The secret of success here is to understand DPI. When a document gets printed, the minimum resolution that is useful in most cases is around 300 DPI (600 DPI for extra crisp images). This means that every inch in a printout has 300 “pixels” or dots. In practical terms, an image that appears at a size of 4 inches x 6 inches on a document only needs to have a resolution of 1200 x 1800 pixels (i.e. 2 Megapixels). Any higher resolution only adds to the file size. And since JPG (and similar) images are already compressed, their full individual file size typically gets added to the document file size when it is being inserted.

Image size for a raster file format like JPG can also be controlled with a quality setting. Lower quality settings result in images that become more blotchy, grainy, and lose detail, however. Therefore, choose the quality wisely and only go with the highest setting if you really need it. Also, vector image formats like EPS can be added to a PDF at very high (lossless) quality and at a minimum cost to the file size. Consider using these where possible (mostly for line art like charts, drawings, etc.).

Depending on which PDF creator app you have, you may be able to control this fully. My Adobe Acrobat converter has various presets of which “Smallest File Size” compresses images the most. It actually reduces color images to 150 DPI and greyscale images to 300 DPI, which significantly reduces the file size but does lead to blurry images.

One option shown above is “Rely on system fonts only”. I would argue for un-checking this option because although font information adds to the size of the PDF file, it is not much and without those fonts, the document’s appearance will be different.

Again, keep in mind what kind of resolution is minimally usable. Don’t compress pictures too much if you rely on those. It is impossible to increase quality once you have reduced it.

If your PDF editing software supports it, then you may even be able to reduce the size of a PDF file even after creating it. In Acrobat, you can do this with File > Save as Other… > Optimized PDF (or Reduced Size PDF). This tool can optimize various settings, but the biggest impact usually comes from optimizing images.

If you still need to create high-resolution PDFs, consider creating two files: First, create the highest resolution file that you need. Then create a second one at the lowest resolution that is still usable. That way, you can send the second file around for printing drafts, grading, commenting etc. and have the first one for the final, high-resolution print job.

How can you merge multiple PDFs

This is another pet-peeve of mine: If I ask for a ten-page architectural sheet set, then that doesn’t mean that I want each page in a separate file! But… if you followed the instructions above, you would just have been able to create PDFs, but not merge pages together. What is great about the PDF file format, however, is the fact that you can put various page sizes and pages from different document sources together into the same PDF file.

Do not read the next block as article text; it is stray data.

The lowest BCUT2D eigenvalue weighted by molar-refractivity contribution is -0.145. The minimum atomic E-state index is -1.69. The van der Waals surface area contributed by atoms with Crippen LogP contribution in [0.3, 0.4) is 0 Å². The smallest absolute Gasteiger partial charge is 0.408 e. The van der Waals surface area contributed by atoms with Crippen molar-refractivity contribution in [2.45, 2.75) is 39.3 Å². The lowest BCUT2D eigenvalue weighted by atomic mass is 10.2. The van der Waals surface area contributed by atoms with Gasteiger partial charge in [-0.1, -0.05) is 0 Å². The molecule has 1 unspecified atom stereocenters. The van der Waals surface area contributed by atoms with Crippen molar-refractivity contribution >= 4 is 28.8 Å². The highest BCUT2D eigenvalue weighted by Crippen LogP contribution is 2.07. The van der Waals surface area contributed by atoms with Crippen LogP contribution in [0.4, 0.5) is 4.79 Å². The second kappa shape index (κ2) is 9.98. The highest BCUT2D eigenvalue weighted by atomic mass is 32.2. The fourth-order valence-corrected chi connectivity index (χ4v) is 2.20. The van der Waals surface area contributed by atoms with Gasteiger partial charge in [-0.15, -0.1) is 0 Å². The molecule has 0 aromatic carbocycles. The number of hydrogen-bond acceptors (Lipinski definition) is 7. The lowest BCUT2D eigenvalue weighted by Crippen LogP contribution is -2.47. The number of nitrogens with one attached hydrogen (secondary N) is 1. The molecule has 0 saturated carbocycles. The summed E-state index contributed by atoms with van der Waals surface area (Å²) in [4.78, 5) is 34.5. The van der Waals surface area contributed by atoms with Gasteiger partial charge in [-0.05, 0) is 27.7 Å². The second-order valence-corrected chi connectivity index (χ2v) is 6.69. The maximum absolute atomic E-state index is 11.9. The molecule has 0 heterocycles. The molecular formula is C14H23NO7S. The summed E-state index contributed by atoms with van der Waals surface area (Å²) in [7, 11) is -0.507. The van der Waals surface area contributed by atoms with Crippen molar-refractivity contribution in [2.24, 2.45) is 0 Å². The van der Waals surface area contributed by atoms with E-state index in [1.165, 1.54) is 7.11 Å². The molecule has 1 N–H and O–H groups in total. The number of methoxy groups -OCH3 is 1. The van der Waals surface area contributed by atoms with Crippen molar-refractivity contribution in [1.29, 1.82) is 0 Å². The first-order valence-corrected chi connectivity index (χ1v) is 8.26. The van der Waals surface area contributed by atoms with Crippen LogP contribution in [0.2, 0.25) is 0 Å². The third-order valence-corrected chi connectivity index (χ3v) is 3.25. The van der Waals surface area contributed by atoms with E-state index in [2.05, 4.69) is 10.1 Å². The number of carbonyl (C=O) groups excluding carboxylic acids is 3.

You will need a rather full-fledged PDF editor for this task, though. There are several online tools available, but you often have much more control over the result (and will likely lessen the chance of catching a virus) if you use a PDF editor. Many free PDF writers will offer the ability to merge them as a “freemium” upgrade.

If you have Adobe Acrobat, there are different ways to merge files. The easiest ones are shown below: You can highlight several files and then choose the “Combine PDFs” tool from the right-click menu, or you can open one PDF, show the thumbnails bar (at the left edge of the screen), and then drag files or individual pages from another PDF into a specific location in the first file.

Afterwards, simply save the combined file and maybe optimize its size (as described earlier).

How do you work with comments in PDFs

I often use PDFs for reviewing things. Whether it’s grading or reviewing a draft document, PDFs are useful for a) checking the final appearance, and b) commenting during a review cycle. Depending on your PDF reader/editor software (see some suggestions above for those), you may have access to commenting by adding sticky (“post-it”) notes, text highlighting, drawing markup, revision clouds, and more. Most times, however, you will simply work with the default sticky note comment that is illustrated below:

This comment can get placed anywhere and text can be added in the flyout. Really simple!

Where it gets a bit tricky, however, is when you need to review these comments. E.g. you may be on the receiving end of one of my graded papers. At that point, you need to make sure you see every single comment. And depending on the nature of the comment that may not be immediately obvious. For example, it is possible to highlight text and add a comment to that (e.g. for the revised text). It is not clear to the viewer then that there is anything beyond the highlighted text. And even the little sticky note icons (shown above) can be quite easy to miss on a colorful page.

To make sure you see every single comment, open the comments panel. This is located on the right side of the screen in Adobe Reader but is also available in other PDF viewers. You will, however, usually not be able to see a separate “comments” screen when you just open a PDF in a browser window. Therefore, it is usually better to download a PDF and view it locally.

The image on the right shows the comments panel with two comments. As you can see, this allows you to sequentially look through every single comment (i.e. you are not missing anything anymore). You can also use this process to add your own replies to comments which you can then send back to the original commenter.

In conclusion

This post addresses most of the common problems that I see frequently. Of course, there is much more you can do with PDFs, such as adding text and signatures, forms, 3D, or editing the PDF itself. PDF is also widely used for construction estimating and coordination. You can read more about these tools on Adobe’s site and elsewhere, but by following my recommendations above, you are already well on your way to using PDF correctly.